According to Ward's writings, the group entrusted their secret to Robert Morriss of Lynchburg while they traveled back to west to get a third shipment. Morriss was given a strongbox with instructions not to open it for ten years. If the men failed to return by then, Morriss was to open the box. Inside the box were instructions and a series of cryptograms. Morriss would have been given keys he would need to decode them. He was to use the secret information in the cryptograms to uncover the treasure and disperse the money among the men's surviving relatives.

Morriss was true to his word. When the men did not return he not only waited ten years, but twenty-three. When he opened the box he found three cyptograms and a letter of explanation. The cryptograms consisted of a series of numbers from one to three digits long. Morriss, who was never given the promised keys to the messages, worked to decrypt them for years, but failed. About a year before his death in 1863 he passed the box onto Ward. Ward, by accident, solved one of the cryptogram ciphers. He was able to decode the message by consecutively numbering the words in the Declaration of Independence, then swapping those words with the matching numbers in the cipher number 2. The message he was able to decode gave him a list of the vault's contents. The other two messages, which were supposed to carry the location of the treasure and the list of men who were part of the group, Ward failed to decrypt after many years of trying.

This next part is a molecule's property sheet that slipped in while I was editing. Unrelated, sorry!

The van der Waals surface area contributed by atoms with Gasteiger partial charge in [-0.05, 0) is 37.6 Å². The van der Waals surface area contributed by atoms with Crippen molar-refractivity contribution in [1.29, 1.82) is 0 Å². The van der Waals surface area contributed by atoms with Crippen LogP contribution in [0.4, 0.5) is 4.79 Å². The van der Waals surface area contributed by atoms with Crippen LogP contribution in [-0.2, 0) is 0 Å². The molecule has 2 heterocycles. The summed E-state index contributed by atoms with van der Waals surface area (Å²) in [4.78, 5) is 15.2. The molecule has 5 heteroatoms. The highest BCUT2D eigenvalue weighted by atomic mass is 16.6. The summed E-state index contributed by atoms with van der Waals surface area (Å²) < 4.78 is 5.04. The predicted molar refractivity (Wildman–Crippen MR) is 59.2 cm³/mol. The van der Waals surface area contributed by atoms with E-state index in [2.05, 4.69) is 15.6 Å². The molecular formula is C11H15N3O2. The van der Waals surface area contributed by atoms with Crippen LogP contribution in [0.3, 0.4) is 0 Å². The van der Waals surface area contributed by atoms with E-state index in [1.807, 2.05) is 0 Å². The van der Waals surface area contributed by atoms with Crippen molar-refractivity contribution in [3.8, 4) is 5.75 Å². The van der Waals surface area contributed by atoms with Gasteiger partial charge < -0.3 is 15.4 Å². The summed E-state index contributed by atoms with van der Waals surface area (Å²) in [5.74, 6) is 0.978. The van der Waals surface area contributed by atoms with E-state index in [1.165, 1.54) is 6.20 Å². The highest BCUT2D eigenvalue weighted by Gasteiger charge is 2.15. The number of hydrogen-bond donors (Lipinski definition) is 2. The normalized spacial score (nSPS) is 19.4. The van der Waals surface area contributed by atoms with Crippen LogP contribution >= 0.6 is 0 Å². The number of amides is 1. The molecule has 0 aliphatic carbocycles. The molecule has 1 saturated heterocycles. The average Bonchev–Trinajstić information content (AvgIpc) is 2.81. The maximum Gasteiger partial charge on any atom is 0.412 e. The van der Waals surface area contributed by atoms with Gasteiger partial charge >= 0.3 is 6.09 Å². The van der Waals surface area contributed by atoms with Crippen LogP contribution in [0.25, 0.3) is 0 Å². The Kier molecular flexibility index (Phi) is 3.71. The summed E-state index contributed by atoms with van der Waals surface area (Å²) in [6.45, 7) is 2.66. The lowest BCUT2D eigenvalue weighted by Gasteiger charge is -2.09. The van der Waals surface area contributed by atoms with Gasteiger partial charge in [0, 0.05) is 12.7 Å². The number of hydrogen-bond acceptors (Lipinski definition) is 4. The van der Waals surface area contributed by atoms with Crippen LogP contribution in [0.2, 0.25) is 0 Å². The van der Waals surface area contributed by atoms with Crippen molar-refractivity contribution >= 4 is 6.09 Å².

Ward blamed his financial problems on his compulsive pursuit of an answer to the two remaining cryptograms. To put the matter behind him he decided to make the whole affair public: ....I resolved to sever at once, and forever, all connection with the affair, and retrieve, if possible, my errors. To do this, and as the best means of placing temptation beyond my reach, I determined to make public the whole matter, and shift from my shoulders my responsibility to Mr. Morriss.